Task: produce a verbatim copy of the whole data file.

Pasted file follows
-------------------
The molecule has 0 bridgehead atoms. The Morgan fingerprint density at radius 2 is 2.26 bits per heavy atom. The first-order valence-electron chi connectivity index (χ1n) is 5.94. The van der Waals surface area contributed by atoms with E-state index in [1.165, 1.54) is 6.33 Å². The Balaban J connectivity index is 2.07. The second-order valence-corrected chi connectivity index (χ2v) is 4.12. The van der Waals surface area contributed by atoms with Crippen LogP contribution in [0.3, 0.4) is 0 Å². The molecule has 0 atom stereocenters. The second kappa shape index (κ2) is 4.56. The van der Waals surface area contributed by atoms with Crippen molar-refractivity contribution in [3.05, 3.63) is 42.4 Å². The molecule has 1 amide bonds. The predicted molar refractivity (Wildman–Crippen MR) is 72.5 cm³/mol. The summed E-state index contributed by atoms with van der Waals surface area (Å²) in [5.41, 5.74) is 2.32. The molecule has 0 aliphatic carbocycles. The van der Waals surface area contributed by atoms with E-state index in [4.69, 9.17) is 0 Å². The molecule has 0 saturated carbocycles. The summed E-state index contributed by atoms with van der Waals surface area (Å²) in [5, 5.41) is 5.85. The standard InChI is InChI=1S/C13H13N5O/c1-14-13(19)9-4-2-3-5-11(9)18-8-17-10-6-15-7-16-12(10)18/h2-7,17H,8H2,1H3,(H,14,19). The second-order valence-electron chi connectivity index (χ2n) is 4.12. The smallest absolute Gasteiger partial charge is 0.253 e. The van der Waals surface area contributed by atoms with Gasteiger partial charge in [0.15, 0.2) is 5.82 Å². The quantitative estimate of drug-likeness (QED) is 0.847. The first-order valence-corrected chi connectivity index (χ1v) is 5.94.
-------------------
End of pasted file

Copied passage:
The molecule has 0 bridgehead atoms. The Morgan fingerprint density at radius 2 is 2.26 bits per heavy atom. The first-order valence-electron chi connectivity index (χ1n) is 5.94. The van der Waals surface area contributed by atoms with E-state index in [1.165, 1.54) is 6.33 Å². The Balaban J connectivity index is 2.07. The second-order valence-corrected chi connectivity index (χ2v) is 4.12. The van der Waals surface area contributed by atoms with Crippen LogP contribution in [0.3, 0.4) is 0 Å². The molecule has 0 atom stereocenters. The second kappa shape index (κ2) is 4.56. The van der Waals surface area contributed by atoms with Crippen molar-refractivity contribution in [3.05, 3.63) is 42.4 Å². The molecule has 1 amide bonds. The predicted molar refractivity (Wildman–Crippen MR) is 72.5 cm³/mol. The summed E-state index contributed by atoms with van der Waals surface area (Å²) in [5.41, 5.74) is 2.32. The molecule has 0 aliphatic carbocycles. The van der Waals surface area contributed by atoms with E-state index in [4.69, 9.17) is 0 Å². The molecule has 0 saturated carbocycles. The summed E-state index contributed by atoms with van der Waals surface area (Å²) in [5, 5.41) is 5.85. The standard InChI is InChI=1S/C13H13N5O/c1-14-13(19)9-4-2-3-5-11(9)18-8-17-10-6-15-7-16-12(10)18/h2-7,17H,8H2,1H3,(H,14,19). The second-order valence-electron chi connectivity index (χ2n) is 4.12. The smallest absolute Gasteiger partial charge is 0.253 e. The van der Waals surface area contributed by atoms with Gasteiger partial charge in [0.15, 0.2) is 5.82 Å². The quantitative estimate of drug-likeness (QED) is 0.847. The first-order valence-corrected chi connectivity index (χ1v) is 5.94.